As you mention, a handheld phone transmitting via a geosynchronous satellite, require more power so typically the handsets are bigger, like the iSatPhone pro from Inmarsat. It's referred to as the "brick" in the industry. Nearly too big to fit in any pocket. However, Inmarsat most recently has released another iSatPhone which is smaller and much more modern looking of a satellite phone. The iSatPhone pro 2 can connect to the satellite network in under 45 seconds which is pretty fast compared to other handsets in the marketplace.

    Here's a great resource for the iSatPhone Pro 2 from Inmarsat:
    http://www.internationalsatelliteservices.com/products/handhelds/isatphone-pro-2-satellite-phone

  2. Colin W.
    January 26, 2015 at 2:13 am

    I'm impressed with your level of research. Keep it up!

    • Dann Albright
      January 26, 2015 at 2:56 pm

      Thanks, Colin! I really enjoyed researching this one—it's a topic I wasn't super familiar with at the outset.

  3. Rob
    January 24, 2015 at 3:25 pm

    Ah, explains a lot. Thanks, Dann! At least I know people will be able to keep tabs on me ;)

  4. Rob
    January 24, 2015 at 11:33 am

    Very interesting! Speaking of sat phones, I was just applying for an Indian visa and there were a lot of warnings in the embassy about how sat phones are illegal there. Any idea why they're so strict on them?

    • Dann Albright
      January 24, 2015 at 12:51 pm

      In my research, I came across a few countries where they're illegal, and a number of others where they're heavily regulated. From what I understand, they're much harder to surveil than cell phones, because a lot of cell phone observation comes from cell towers. You can track movement based on information from the towers, and your calls and texts and things generate metadata. As far as I know, governments can't get those sorts of things from sat phones. Or they can only get very little data. They're illegal in many countries where there are rebel groups or political turmoil, I noticed.

    • Mateer L
      January 25, 2015 at 5:24 pm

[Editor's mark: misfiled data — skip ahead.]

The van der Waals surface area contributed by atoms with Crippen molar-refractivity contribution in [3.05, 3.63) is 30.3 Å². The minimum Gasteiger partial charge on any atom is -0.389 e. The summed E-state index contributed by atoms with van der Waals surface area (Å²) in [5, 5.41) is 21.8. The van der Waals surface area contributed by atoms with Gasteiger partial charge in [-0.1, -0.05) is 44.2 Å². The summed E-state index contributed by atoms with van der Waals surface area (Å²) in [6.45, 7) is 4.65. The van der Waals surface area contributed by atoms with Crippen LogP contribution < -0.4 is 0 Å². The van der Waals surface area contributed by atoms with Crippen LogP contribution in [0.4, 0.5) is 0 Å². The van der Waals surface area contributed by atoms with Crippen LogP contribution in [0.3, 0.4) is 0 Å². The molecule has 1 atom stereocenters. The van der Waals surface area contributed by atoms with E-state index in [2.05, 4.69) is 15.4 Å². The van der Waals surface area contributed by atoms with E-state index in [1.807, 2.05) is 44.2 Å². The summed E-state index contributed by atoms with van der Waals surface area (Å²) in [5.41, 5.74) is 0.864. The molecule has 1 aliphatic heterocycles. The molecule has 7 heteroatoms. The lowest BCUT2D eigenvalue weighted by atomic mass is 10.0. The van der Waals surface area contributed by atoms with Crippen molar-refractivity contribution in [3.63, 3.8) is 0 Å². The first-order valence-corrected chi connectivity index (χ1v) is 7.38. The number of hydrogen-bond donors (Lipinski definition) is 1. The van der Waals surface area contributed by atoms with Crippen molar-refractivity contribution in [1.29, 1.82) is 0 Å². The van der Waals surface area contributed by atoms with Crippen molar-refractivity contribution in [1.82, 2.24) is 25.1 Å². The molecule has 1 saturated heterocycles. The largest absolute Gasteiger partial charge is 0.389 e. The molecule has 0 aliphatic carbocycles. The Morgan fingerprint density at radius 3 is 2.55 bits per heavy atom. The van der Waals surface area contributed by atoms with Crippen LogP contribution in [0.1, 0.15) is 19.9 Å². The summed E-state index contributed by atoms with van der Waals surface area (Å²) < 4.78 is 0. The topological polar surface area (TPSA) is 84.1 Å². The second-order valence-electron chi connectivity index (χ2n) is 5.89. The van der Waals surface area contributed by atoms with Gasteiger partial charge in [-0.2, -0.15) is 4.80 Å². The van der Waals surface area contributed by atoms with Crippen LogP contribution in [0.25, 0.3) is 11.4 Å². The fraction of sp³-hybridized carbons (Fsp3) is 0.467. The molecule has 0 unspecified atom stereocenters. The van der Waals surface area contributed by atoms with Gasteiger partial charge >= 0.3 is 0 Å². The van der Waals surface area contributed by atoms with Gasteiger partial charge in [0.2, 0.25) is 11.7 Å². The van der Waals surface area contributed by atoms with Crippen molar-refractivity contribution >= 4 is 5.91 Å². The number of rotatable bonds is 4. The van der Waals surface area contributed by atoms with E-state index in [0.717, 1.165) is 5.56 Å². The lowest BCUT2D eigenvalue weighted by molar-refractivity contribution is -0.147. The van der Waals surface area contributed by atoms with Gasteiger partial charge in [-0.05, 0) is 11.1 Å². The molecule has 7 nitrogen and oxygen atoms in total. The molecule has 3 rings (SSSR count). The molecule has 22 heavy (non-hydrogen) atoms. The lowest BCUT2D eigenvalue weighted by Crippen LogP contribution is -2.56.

Basically it's illegal to use a sat phone without permission. You can have it, but you'll need to apply for permission from the Dept. Of Telecomm . Possession without a permit is not allowed.
      This is basically because of international terrorism threats, etc.
      Source: http://www.dnaindia.com/india/report-satellite-phones-in-declared-as-threat-to-national-security-1590901
      http://www.rediff.com/news/report/how-illegal-sat-phones-are-a-big-headache-for-intelligence-agencies/20140212.htm
      http://timesofindia.indiatimes.com/city/varanasi/DoT-nod-for-use-of-satellite-phones-a-must/articleshow/14421622.cms

    • Dann Albright
      January 26, 2015 at 2:55 pm

      Thanks for the info, Mateer! That's a great explanation of why they make some governments nervous.

    • Rob
      February 2, 2015 at 4:16 pm

      Thanks for the reply, Dann! I'll steer clear of them on my next set of travels! :)

    • Matt
      April 25, 2016 at 5:39 pm

      Various countries who have strict information control agendas have this policy in place, for example, China, Cuba, Iran, North Korea, etc. Some countries, simply do not allow entry of the phone and will confiscate it on arrival, while others, such as China, allow you to get a permit in advance to bring it in the country. If you will be travelling internationally, I would recommend you verify the satellite phone restrictions/requirements for that particular country in advance.

  5. saapexd
    January 24, 2015 at 4:09 am

    This is not what I had in my mind about sat phonew . I thought that u could call for free with sat phones as u are having a satellite unlike smart phones or cell phones. More like u are the service provider if he got satellite. Hehe ahahaha. XD

    • Dann Albright
      January 24, 2015 at 10:53 am

      Unfortunately not! If satellite phones let you call for free, they would be a lot more popular. However, someone still has to put the satellites in the air and route the calls, so there's always going to be a service provider.